To say that Orlando-based studio Hapa Games’ beat ‘em up 2D platformer Ascendant is a challenge would be the understatement of the century. The question we’ll continually have to ask ourselves from this point on is this: is it a worthwhile challenge?
The indie game market has been exploding with a slew of impressive platformers as of late. With each studio fighting for a sense of supremacy, it can get pretty hard to tell some games apart – especially when you’re combining the popular brawler style with everyone’s favorite rogue-like action. Lucky for us, Ascendant stands on its own accord, and has proven to be a pretty unique entry into an overplayed genre.
Looking at it from an aesthetic point, the game is stunning. Indie games often lend a unique take where art direction is concerned, but the visuals for Ascendant really separate this game from its competition. It’s the aspect that’s bound to draw in a great deal of players from the get go. From beautiful, bright settings to dark and ominous backdrops, the visuals constantly keep you immersed in the world Hapa Games has created. It all serves as a beautiful façade for the true dangers of the world.
There aren’t too many goals in Ascendant when you think about it. Your express mission is to find the boss, slay him like the true champion you’re believed to be, and continue on your way. You’re a demi-god, and you damn well better act like one. You’re an unstoppable force that, even if we don’t necessarily understand why, kicks ass and takes names – no questions. Motivation? Who cares.
The most interesting aspect of Ascendant is the fact that each playthrough relies on randomly generated content, meaning you’ll never really be playing the same way twice. Each time you visit the world, you may or may not be encountering a different composition – meaning you’ll never truly know what’s lurking ahead of you. This creates a replayability that’s often unmatched by a great deal of games on the market.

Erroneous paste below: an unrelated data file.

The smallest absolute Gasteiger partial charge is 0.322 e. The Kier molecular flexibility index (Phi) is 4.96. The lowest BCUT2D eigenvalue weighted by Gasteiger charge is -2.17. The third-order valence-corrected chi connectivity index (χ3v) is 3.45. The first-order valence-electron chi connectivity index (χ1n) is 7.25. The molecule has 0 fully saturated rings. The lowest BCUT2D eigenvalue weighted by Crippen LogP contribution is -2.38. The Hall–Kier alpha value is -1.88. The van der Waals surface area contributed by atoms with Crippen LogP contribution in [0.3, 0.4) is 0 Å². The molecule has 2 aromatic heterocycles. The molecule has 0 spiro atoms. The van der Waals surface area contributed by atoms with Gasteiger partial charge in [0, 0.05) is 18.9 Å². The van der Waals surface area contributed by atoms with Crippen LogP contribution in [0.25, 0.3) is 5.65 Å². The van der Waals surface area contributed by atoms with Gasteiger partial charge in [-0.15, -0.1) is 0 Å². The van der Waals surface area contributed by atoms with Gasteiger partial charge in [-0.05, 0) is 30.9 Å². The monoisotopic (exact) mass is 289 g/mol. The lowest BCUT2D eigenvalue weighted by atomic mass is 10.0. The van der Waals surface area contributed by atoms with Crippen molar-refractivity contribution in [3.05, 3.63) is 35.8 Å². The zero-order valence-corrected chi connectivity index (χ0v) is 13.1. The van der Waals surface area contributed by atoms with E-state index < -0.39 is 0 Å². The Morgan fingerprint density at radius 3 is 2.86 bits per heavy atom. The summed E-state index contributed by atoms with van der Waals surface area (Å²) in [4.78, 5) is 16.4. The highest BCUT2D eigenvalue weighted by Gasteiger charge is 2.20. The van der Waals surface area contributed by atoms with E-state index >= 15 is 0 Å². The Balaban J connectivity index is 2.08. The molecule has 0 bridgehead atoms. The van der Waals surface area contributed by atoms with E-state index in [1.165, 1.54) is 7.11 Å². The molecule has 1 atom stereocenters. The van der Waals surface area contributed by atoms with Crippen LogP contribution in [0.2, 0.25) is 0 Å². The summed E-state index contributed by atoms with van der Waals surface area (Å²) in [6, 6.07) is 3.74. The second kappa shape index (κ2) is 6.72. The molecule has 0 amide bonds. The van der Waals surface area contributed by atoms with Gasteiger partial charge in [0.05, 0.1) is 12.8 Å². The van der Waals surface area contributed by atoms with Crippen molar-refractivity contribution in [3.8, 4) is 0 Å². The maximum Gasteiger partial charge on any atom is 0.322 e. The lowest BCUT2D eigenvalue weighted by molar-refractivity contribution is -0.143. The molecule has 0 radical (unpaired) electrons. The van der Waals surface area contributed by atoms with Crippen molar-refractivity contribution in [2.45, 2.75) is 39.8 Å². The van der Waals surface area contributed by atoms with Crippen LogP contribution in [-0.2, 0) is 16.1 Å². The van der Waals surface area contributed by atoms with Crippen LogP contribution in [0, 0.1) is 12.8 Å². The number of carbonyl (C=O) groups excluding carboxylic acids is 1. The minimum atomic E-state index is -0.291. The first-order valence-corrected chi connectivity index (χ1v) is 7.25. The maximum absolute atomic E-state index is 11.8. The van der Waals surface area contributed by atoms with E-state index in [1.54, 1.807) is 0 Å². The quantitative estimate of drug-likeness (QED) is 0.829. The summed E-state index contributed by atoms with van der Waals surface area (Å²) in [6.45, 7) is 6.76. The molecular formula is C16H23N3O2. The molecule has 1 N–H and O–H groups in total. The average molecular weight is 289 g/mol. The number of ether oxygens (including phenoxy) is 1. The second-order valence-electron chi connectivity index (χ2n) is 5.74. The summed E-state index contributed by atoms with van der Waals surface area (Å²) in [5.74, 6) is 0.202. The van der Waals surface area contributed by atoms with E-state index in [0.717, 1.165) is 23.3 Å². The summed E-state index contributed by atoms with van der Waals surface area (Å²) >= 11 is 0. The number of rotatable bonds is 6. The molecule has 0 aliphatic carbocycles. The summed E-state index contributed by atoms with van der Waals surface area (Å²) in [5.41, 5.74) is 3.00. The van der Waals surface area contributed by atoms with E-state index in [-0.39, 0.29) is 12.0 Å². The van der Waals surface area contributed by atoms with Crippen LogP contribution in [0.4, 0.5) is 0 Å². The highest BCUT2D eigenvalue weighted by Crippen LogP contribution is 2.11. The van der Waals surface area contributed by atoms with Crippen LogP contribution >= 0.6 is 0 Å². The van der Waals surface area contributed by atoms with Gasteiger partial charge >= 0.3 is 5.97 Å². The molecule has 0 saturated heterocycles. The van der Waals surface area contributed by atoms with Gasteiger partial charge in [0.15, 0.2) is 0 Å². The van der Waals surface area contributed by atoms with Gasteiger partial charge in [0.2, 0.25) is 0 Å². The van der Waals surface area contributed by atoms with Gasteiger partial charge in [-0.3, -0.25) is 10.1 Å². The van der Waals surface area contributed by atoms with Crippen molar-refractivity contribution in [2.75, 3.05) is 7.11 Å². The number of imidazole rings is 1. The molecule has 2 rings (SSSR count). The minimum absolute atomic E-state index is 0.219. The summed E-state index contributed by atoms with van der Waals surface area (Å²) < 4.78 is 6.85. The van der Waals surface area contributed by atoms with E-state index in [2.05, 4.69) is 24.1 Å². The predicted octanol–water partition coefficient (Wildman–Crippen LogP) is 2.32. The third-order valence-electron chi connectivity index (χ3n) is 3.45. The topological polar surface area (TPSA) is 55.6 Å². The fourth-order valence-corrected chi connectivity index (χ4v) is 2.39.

Through the game, you’ll explore separate chambers of each area. One in a chamber, you’ll have to lay a brutal smackdown upon your foes if you have any hopes of continuing forward, as the exits lock down and require you to clear the entire area. That being said, not every room is just a hack-and-slash-fest. There are a great deal of chambers that house chests with special goodies – including new weapons – as well as bonus zones that allow for magic and health upgrades. And, like any good game, there are random shops around, allowing you to spend your hard-earned blood money on new items, but don’t get too excited – the inflation in the shops is almost as bad as it is in real life. In the end, it may be better to rely strictly on the bonus zones.
Of course, if you’re looking for a game with a deep and touching story, Ascendant may not be for you. This is largely a combat-based game, with your slaying demi-god taking center stage in a play all about mayhem and destruction. That’s where the difficulty comes into play. I originally made the mistake of playing Ascendant on my MacBook, and instantly regretted my decision when I couldn’t even power through to tutorial level. Ascendant requires a bit more coordination and finesse than a 13-inch notebook can provide. If you want to truly master this game, you’ll have to take it to desktop – or pull out that handy dandy controller. I’d recommend the controller, but hey – that’s none of my business.
There is, however, a great balance between close-quarters combat and ranged attacks, lending a diverse feel to the game and allowing players to have a little bit of control over how they attack the overall problem. You also have the option of some dodge and parry attacks that more experienced players will be able to blend seamlessly into their standard combos. Of course, don’t expert to be a total expert at first. The game is extremely brutal when it comes to punishing mistakes, and you’ll always pay the price if you’re not constantly on full alert. The weapons you’ll find or purchase along the way, as well as new spells and breaths, will aid tremendously in your effort to do… well, whatever it is you’re truly supposed to do in Ascendant.
- Beautiful aesthetics that completely immerse you in the 2D landscape
- A constant, thrilling combat that's guaranteed to keep you on your toes
- Randomly generated content on each play through guarantees an exciting playthough, whether it's your first time or tenth.
- Steep learning curve for both new players and veterans of the genre is often extremely brutal
- Lack of a true story may drive more narrative-based gamers away
- Ease of use without a supported controller borders on impossible at times